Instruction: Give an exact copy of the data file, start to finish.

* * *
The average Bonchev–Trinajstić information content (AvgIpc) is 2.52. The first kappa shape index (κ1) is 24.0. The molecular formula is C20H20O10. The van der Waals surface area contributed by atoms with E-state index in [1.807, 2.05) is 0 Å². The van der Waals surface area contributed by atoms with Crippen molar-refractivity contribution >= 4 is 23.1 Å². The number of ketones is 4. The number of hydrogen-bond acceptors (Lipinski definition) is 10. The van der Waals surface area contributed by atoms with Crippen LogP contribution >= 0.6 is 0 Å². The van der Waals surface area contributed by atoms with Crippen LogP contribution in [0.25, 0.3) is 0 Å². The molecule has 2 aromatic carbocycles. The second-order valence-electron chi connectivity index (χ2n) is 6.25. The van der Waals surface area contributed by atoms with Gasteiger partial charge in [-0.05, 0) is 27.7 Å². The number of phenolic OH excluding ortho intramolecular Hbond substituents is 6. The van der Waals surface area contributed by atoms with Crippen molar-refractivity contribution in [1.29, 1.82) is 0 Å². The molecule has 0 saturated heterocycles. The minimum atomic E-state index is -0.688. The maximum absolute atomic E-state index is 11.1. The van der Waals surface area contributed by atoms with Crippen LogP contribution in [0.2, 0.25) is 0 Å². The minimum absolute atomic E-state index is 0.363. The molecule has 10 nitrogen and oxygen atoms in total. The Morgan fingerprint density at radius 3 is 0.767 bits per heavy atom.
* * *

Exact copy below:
The average Bonchev–Trinajstić information content (AvgIpc) is 2.52. The first kappa shape index (κ1) is 24.0. The molecular formula is C20H20O10. The van der Waals surface area contributed by atoms with E-state index in [1.807, 2.05) is 0 Å². The van der Waals surface area contributed by atoms with Crippen molar-refractivity contribution >= 4 is 23.1 Å². The number of ketones is 4. The number of hydrogen-bond acceptors (Lipinski definition) is 10. The van der Waals surface area contributed by atoms with Crippen LogP contribution >= 0.6 is 0 Å². The van der Waals surface area contributed by atoms with Crippen LogP contribution in [0.25, 0.3) is 0 Å². The molecule has 2 aromatic carbocycles. The second-order valence-electron chi connectivity index (χ2n) is 6.25. The van der Waals surface area contributed by atoms with Gasteiger partial charge in [-0.05, 0) is 27.7 Å². The number of phenolic OH excluding ortho intramolecular Hbond substituents is 6. The van der Waals surface area contributed by atoms with Crippen molar-refractivity contribution in [1.29, 1.82) is 0 Å². The molecule has 0 saturated heterocycles. The minimum atomic E-state index is -0.688. The maximum absolute atomic E-state index is 11.1. The van der Waals surface area contributed by atoms with Crippen LogP contribution in [0.2, 0.25) is 0 Å². The minimum absolute atomic E-state index is 0.363. The molecule has 10 nitrogen and oxygen atoms in total. The Morgan fingerprint density at radius 3 is 0.767 bits per heavy atom.